Khupe pledges to eradicate poverty

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Dr Khupe

Africa Moyo
The MDC-T faction led by former vice president Dr Thokozani Khupe, has released its manifesto for the 2018 harmonised elections, in which it promises to eradicate poverty across the country through a raft of economic reforms.

Dr Khupe, who broke ranks with the other faction led by Advocate Nelson Chamisa, launched her manifesto last week.

The manifesto reiterates the issues pertaining to constitutionalism, which she has consistently raised since losing the leadership wrangle of the party to Adv Chamisa.

Adv Chamisa hastily marshalled party organs after the death of founding president, Morgan Tsvangirai, who died of colon cancer and got installed as the new leader.

However, Dr Khupe claims Adv Chamisa’s ascension was unconstitutional and therefore null and void.

This has seen Dr Khupe’s faction reaffirming in its manifesto the need to return to “constitutionalism”.

Dr Khupe said once elected into power, she will deliver transformation in the country cutting several sectors but mainly the economy.

In the foreword, Dr Khupe said the manifesto “reaffirms its covenant with the people of Zimbabwe to deliver a genuine and people-driven change in our country”.

“Building an Economy to Support Transformation (BEST) of people’s lives is our main goal for 2018 to 2023. This desire for change in both the political and economic governance of our country inspired the formation of our Movement for Democratic Change in 1999.

“A vote for MDC-T is a vote for change for a better Zimbabwe for all. Constitutionalism, which is our distinguishing principle, is itself inspired by Zimbabweans’ desire for justice, respect for the rule of law and accountability.

“We go into the 2018 elections having achieved constitutional reforms in 2013 but, still facing challenges in constitutional compliance. A vote for MDC-T is therefore a vote for constitutionalism,” said Dr Khupe in the preamble.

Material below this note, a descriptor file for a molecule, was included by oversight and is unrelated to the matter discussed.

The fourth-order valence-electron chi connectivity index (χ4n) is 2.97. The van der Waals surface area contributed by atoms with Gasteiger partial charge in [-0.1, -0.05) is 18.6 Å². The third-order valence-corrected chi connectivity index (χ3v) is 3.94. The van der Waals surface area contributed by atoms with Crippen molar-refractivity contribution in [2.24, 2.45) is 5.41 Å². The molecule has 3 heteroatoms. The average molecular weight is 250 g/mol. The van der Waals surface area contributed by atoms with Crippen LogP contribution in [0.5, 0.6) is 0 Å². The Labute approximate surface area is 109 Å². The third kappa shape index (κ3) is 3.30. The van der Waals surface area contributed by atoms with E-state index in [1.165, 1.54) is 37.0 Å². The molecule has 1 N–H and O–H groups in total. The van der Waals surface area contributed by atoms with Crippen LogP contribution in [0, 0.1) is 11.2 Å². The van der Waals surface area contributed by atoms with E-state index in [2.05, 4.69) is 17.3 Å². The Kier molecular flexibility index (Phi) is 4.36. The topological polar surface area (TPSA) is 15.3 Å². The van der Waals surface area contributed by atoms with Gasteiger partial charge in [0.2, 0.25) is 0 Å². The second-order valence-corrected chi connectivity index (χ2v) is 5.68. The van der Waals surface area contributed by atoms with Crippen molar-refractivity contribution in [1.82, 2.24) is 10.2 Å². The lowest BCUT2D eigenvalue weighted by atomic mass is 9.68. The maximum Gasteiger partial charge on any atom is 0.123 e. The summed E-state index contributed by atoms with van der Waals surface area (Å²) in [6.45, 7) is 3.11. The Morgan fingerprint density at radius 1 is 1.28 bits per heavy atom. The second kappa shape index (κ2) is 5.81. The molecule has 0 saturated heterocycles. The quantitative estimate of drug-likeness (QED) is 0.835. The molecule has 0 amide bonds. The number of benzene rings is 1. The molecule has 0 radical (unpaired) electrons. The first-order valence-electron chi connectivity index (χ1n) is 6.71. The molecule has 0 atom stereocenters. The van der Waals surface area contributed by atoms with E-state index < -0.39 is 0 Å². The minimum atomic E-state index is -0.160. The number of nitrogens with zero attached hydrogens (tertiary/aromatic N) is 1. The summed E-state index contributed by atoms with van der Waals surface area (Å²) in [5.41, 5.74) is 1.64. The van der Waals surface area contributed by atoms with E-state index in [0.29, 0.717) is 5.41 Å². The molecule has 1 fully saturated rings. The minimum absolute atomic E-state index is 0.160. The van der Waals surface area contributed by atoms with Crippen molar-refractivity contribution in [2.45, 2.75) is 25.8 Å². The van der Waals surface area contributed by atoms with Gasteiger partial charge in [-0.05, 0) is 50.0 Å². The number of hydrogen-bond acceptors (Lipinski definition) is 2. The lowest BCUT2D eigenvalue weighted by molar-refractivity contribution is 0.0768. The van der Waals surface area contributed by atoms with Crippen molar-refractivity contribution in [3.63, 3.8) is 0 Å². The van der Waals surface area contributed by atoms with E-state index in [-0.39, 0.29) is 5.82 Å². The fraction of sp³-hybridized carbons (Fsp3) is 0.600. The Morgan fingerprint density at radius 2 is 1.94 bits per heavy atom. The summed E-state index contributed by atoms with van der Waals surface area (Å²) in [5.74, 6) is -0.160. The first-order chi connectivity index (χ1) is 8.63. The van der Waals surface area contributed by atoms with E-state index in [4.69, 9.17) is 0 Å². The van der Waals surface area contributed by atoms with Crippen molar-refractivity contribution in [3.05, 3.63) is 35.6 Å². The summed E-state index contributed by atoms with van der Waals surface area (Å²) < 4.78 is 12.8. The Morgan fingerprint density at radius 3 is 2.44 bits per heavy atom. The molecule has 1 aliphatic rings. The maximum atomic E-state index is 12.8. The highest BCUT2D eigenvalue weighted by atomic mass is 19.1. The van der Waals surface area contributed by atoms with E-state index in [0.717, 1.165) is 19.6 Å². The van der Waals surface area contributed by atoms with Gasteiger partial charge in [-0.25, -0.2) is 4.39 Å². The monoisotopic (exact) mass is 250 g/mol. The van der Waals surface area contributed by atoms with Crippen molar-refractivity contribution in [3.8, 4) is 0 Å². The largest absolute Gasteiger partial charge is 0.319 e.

Dr Khupe said an MDC-T government would prioritise economic rejuvenation through rapid re-industrialisation and creation of decent jobs for all.

She wants the country to migrate from being an exporter of raw materials, especially minerals, agricultural produce and timber, to start exporting value added products.

This is already being done by Government under President Emmerson Mnangagwa, which is calling on value addition and beneficiation of products to create more jobs and generate more foreign currency for the country.

Vice President General Constantino Chiwenga (Retired), told delegates during the International Business Conference, which ran concurrently with the 59th edition of the Zimbabwe International Trade Fair (ZITF) that by 2025, the country won’t export anything that has not been beneficiated.

Dr Khupe believes her party has what it takes to revolutionise the economy given their history during the inclusive government of 2009 to 2013.

Both factions of the MDC-T claim the glory of economic stabilisation during the period despite indications by economic analysts that it was the adoption of the multiple currency regime, which was announced almost two weeks before the consummation of the inclusive government that arrested the economic challenges of 2008.

Dr Khupe says this year’s polls offer Zimbabweans an opportunity to “maintain the status quo of false promises and continued suffering or you vote the BEST and restore decent lives and prosperity for all”.

The party’s vision is to see a “peaceful and prosperous” Zimbabwe where citizens have equal access to decent jobs, basic health care, education, housing, clean water, adequate transport and safe environment.

The economic plan

Dr Khupe’s MDC-T says its economic plan for Building an Economy that Supports Transformation of people’s livelihoods is rooted on the promotion of social democratic principles and responding to the prevailing socio-economic conditions where millions of Zimbabweans are facing challenges which include unemployment.

The party says it believes in a strong democratic, developmental State to facilitate in the uplifting of the majority out of poverty through decent jobs and remuneration; creating an enabling environment for economic growth and job creation and rehabilitating infrastructure.